A great writer is a great writer... Tolstoy was not a woman, but 'Anna Karenina' is still a pretty good book.
Bombs do very, very bad things to human bodies. It's incredibly shocking to see.
Certainly, my exposure in high school to writers like Flannery O'Connor, Shusaku Endo, Fyodor Dostoevsky and Graham Greene was formative.
Certainly, when I'd left Iraq back in 2008, I'd been proud of my service, but whether we'd been successful or not was still an open question.
Even if torture works, what is the point of 'defending' America using a tactic that is a fundamental violation of what America ought to mean?
Fiction is the best way I know how to think something through.
For me, leaving the Marine Corps was more disorienting than returning home.
Going to war is a rare experience in American culture, so it's easy for simple notions to gain a lot of weight. The reality is always more complex.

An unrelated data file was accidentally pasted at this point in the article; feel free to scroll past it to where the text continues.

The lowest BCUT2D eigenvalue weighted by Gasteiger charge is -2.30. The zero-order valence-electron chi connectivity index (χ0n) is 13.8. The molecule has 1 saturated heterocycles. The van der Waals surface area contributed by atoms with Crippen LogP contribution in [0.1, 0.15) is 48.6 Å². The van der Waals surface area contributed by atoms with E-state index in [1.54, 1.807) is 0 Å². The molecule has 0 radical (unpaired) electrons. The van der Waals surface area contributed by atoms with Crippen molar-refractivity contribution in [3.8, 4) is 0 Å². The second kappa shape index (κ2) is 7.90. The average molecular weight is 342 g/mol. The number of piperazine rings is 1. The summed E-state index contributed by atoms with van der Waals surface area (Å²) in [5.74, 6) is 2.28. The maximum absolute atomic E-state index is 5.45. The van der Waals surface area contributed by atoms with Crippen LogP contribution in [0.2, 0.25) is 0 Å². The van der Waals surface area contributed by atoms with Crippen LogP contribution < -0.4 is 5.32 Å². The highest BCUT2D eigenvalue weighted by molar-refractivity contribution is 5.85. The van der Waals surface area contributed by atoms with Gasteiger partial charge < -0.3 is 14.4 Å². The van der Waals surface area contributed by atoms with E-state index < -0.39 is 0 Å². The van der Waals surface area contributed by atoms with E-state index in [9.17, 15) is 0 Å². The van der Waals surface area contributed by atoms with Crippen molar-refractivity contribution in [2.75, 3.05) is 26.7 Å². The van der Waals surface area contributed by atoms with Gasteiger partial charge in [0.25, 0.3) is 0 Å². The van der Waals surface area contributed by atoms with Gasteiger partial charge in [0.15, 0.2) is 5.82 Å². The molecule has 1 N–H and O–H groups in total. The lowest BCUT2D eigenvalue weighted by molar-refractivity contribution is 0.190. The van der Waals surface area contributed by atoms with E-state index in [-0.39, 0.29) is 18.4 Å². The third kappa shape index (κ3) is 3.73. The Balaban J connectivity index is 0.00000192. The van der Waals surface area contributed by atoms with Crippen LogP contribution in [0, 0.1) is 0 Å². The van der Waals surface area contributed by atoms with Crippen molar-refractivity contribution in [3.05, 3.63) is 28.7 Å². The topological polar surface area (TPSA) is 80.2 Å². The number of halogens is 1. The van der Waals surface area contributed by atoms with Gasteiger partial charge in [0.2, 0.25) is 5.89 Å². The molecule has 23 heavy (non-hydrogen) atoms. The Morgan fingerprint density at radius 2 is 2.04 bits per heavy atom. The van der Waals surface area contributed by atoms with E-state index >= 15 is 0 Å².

I did try to write in Iraq, and I failed. I think you just don't have the brain space for it.
I didn't want to write a 'this is how it is' Iraq book, because the Iraq War is an intensely complicated variety of things.
I don't want to act as though my deployment was particularly rough, because it wasn't. I had a very mild deployment; I was a staff officer.
I doubt there's anything you could say to Donald Rumsfeld that would puncture the armor of his narcissism.
I ended up going to Dartmouth, and I did Marine Officer Candidate School during my junior summer.
I grew up a little north of New York City and went to high school at Regis, an all-boys tuition-free high school in Manhattan.
I have friends with post-traumatic stress - friends with post-traumatic stress who are, you know, highly successful, capable people.
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